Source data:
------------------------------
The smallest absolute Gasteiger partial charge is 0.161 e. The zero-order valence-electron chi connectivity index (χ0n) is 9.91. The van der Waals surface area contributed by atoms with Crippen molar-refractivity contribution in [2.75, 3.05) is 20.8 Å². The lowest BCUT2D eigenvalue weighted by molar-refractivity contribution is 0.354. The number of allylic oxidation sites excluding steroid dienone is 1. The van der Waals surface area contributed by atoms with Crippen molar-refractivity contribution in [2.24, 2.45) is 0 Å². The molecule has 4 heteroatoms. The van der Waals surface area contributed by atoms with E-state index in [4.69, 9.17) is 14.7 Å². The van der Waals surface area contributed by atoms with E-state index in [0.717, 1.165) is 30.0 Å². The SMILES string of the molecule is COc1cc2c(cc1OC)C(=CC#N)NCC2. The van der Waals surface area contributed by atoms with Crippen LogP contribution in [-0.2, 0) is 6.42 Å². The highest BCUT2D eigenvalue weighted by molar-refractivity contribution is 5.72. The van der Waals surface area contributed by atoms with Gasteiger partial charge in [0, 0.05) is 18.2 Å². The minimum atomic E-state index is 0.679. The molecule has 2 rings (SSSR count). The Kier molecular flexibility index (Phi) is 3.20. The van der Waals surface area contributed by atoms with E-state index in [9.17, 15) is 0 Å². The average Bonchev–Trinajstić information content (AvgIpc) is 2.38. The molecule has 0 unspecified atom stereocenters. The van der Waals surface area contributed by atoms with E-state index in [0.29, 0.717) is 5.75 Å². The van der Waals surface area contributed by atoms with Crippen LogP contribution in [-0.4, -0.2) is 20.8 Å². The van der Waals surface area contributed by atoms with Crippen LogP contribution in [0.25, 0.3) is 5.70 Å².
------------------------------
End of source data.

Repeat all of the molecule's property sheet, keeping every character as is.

The smallest absolute Gasteiger partial charge is 0.161 e. The zero-order valence-electron chi connectivity index (χ0n) is 9.91. The van der Waals surface area contributed by atoms with Crippen molar-refractivity contribution in [2.75, 3.05) is 20.8 Å². The lowest BCUT2D eigenvalue weighted by molar-refractivity contribution is 0.354. The number of allylic oxidation sites excluding steroid dienone is 1. The van der Waals surface area contributed by atoms with Crippen molar-refractivity contribution in [2.24, 2.45) is 0 Å². The molecule has 4 heteroatoms. The van der Waals surface area contributed by atoms with E-state index in [4.69, 9.17) is 14.7 Å². The van der Waals surface area contributed by atoms with E-state index in [0.717, 1.165) is 30.0 Å². The SMILES string of the molecule is COc1cc2c(cc1OC)C(=CC#N)NCC2. The van der Waals surface area contributed by atoms with Crippen LogP contribution in [-0.2, 0) is 6.42 Å². The highest BCUT2D eigenvalue weighted by molar-refractivity contribution is 5.72. The van der Waals surface area contributed by atoms with Gasteiger partial charge in [0, 0.05) is 18.2 Å². The minimum atomic E-state index is 0.679. The molecule has 2 rings (SSSR count). The Kier molecular flexibility index (Phi) is 3.20. The van der Waals surface area contributed by atoms with E-state index in [9.17, 15) is 0 Å². The average Bonchev–Trinajstić information content (AvgIpc) is 2.38. The molecule has 0 unspecified atom stereocenters. The van der Waals surface area contributed by atoms with E-state index in [0.29, 0.717) is 5.75 Å². The van der Waals surface area contributed by atoms with Crippen LogP contribution in [-0.4, -0.2) is 20.8 Å². The van der Waals surface area contributed by atoms with Crippen LogP contribution in [0.25, 0.3) is 5.70 Å².